And if there is one thing that sets thought-leaders apart, it’s the ability to give a decent presentation.
Remember this about fear
The biggest thing to remember about anything that fills you with fear is this:
You need to get more comfortable with risk than the fear.
If you allow fear to control your life, you won’t achieve your dreams. You won’t grow and develop into the person you were meant to be. And you won’t make a dent in the universe because you’re too focused on what you can’t do instead of what you can.
For whatever reason, I learned at a young age that risk is part of growth.
Since then, I’ve pushed myself mentally and emotionally to do things that I’m not comfortable with but knew that if I did them, I’d grow.
Confidence comes when you take a risk and succeed. It comes by achieving something you weren’t sure you were capable of.
The day I totally kicked fear’s ass
One of my prouder moments was when I took an ROTC class in college on rappelling.
I had never rappelled in my life, but it looked like fun. So I signed up.
On a weekend, our group gathered on the roof of a five-story building. We were instructed about the ropes, how to get into the harness, the proper way to hold the rope with our hands, etc.
I remember standing on the edge of the roof with my back to the world and then giving a short jump as my body fell a little and my feet found the side of the building to keep me vertical. When I reached the bottom, I was glowing. Talk about a rush!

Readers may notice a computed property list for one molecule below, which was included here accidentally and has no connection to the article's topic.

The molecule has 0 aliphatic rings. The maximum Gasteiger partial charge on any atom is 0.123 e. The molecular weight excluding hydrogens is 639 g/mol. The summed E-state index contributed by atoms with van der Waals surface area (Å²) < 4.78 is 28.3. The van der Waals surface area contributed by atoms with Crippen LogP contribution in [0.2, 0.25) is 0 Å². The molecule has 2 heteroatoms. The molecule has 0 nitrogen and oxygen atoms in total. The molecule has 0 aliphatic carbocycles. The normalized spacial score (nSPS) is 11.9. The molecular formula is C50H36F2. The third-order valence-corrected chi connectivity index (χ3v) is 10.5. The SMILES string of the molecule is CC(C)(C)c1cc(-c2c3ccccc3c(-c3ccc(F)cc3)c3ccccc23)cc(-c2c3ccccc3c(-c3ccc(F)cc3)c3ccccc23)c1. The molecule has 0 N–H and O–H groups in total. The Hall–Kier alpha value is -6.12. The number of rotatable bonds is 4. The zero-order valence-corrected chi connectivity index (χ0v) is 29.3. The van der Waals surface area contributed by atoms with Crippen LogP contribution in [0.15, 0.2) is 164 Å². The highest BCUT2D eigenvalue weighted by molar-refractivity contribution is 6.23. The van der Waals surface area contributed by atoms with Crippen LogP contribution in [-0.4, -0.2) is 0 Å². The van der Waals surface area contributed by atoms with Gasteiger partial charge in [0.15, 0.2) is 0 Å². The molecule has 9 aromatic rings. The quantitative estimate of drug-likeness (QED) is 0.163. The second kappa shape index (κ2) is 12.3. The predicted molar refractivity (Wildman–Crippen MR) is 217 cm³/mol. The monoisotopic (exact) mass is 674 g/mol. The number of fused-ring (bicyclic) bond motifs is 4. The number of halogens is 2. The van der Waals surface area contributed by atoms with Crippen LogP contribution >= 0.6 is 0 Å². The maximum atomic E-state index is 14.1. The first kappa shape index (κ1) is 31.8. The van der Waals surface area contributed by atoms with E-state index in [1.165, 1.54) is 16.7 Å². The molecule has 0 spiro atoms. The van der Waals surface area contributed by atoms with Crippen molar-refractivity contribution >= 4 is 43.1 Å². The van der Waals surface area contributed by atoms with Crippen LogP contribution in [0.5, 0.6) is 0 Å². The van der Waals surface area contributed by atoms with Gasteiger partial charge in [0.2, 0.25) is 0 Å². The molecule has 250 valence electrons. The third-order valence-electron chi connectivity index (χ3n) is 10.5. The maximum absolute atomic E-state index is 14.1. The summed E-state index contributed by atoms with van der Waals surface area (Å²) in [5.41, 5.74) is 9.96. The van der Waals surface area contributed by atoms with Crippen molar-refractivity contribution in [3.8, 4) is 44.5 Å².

Oh, but that was just one part of the rush.
After a few rounds of doing that, the instructor then introduced us to Australian rappelling.
For this method, the person stands on the edge of a building, facing the world.
You slowly bend forward until you’re perpendicular with the building and you’re looking straight down at the ground. In this case, looking at the very hard, brittle ground from five stories above.
Yeah. Stomach-churning stuff.
I watched as young, strapping men would stand on the edge of the building while chatting with the instructor. He had to coax a few of them until they finally stepped off the ledge.
I decided to throw the first punch at fear.
When it was my turn, I realized that the more I thought about what I was about to do, the less I’d want to do it. So I wasn’t going to give fear even one inch.
So as soon as I stood on the ledge and felt that my harness was secure, I immediately set my hands in the proper position and just fell face forward into thin air.
I didn’t think about it. I didn’t give fear a chance to get inside my head.
As the famous Nike slogan says, Just Do It. And I did.
That is owning fear.
It will always be a battle. It won’t ever be easy. But the more you take such risks, the more you’ll increase your determination to succeed.
So this week, I challenge you to think of the things that fill you with dread or fear. What’s holding you back from accomplishing what you’d really like to accomplish?
Get comfortable with risk and go out there and rock it like The Rolling Stones.
So what if you don’t do it perfectly? So what?
There’s no table of Olympic judges who are going to hold up a score. Remind yourself that you’re a work in progress (always!) and you’re better today than you were yesterday.
Crush fear like the measly little worm that it is. Do not let it crouch near you and don’t ever hold it close to your heart.
Find the fear and then set up a strategy to own that sucker.
Because when you’re flying over the world, you’ll barely remember what it felt like to have your feet shackled to the ground.
It’s a very, very, very good feeling.